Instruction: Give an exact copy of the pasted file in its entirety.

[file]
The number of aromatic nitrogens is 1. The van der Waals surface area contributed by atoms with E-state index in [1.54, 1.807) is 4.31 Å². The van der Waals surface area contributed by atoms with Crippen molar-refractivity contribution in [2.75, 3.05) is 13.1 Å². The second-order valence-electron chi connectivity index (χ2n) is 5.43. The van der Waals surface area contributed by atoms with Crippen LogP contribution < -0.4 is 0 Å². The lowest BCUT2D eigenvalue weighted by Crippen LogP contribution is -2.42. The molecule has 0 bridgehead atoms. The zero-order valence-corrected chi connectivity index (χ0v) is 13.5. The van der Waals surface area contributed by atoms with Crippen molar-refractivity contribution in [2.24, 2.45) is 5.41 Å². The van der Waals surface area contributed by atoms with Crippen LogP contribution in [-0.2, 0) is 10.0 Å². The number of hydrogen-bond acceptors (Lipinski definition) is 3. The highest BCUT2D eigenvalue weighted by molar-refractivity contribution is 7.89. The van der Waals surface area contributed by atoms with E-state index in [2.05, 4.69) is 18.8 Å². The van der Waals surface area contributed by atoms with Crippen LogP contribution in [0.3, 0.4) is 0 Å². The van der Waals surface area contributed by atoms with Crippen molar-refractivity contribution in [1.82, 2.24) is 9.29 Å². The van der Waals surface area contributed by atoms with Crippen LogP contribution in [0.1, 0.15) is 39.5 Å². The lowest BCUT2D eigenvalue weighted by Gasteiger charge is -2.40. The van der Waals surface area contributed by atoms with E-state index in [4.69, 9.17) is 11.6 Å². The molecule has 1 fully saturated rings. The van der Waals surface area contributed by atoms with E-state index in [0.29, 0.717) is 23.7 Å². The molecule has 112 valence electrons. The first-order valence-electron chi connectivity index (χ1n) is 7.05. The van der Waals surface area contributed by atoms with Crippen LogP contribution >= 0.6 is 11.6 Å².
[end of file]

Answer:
The number of aromatic nitrogens is 1. The van der Waals surface area contributed by atoms with E-state index in [1.54, 1.807) is 4.31 Å². The van der Waals surface area contributed by atoms with Crippen molar-refractivity contribution in [2.75, 3.05) is 13.1 Å². The second-order valence-electron chi connectivity index (χ2n) is 5.43. The van der Waals surface area contributed by atoms with Crippen LogP contribution < -0.4 is 0 Å². The lowest BCUT2D eigenvalue weighted by Crippen LogP contribution is -2.42. The molecule has 0 bridgehead atoms. The zero-order valence-corrected chi connectivity index (χ0v) is 13.5. The van der Waals surface area contributed by atoms with Crippen molar-refractivity contribution in [2.24, 2.45) is 5.41 Å². The van der Waals surface area contributed by atoms with Crippen LogP contribution in [-0.2, 0) is 10.0 Å². The number of hydrogen-bond acceptors (Lipinski definition) is 3. The highest BCUT2D eigenvalue weighted by molar-refractivity contribution is 7.89. The van der Waals surface area contributed by atoms with E-state index in [2.05, 4.69) is 18.8 Å². The van der Waals surface area contributed by atoms with Crippen LogP contribution in [0.3, 0.4) is 0 Å². The van der Waals surface area contributed by atoms with Crippen molar-refractivity contribution in [1.82, 2.24) is 9.29 Å². The van der Waals surface area contributed by atoms with Crippen LogP contribution in [0.1, 0.15) is 39.5 Å². The lowest BCUT2D eigenvalue weighted by Gasteiger charge is -2.40. The van der Waals surface area contributed by atoms with E-state index in [4.69, 9.17) is 11.6 Å². The molecule has 1 fully saturated rings. The van der Waals surface area contributed by atoms with E-state index in [0.29, 0.717) is 23.7 Å². The molecule has 112 valence electrons. The first-order valence-electron chi connectivity index (χ1n) is 7.05. The van der Waals surface area contributed by atoms with Crippen LogP contribution >= 0.6 is 11.6 Å².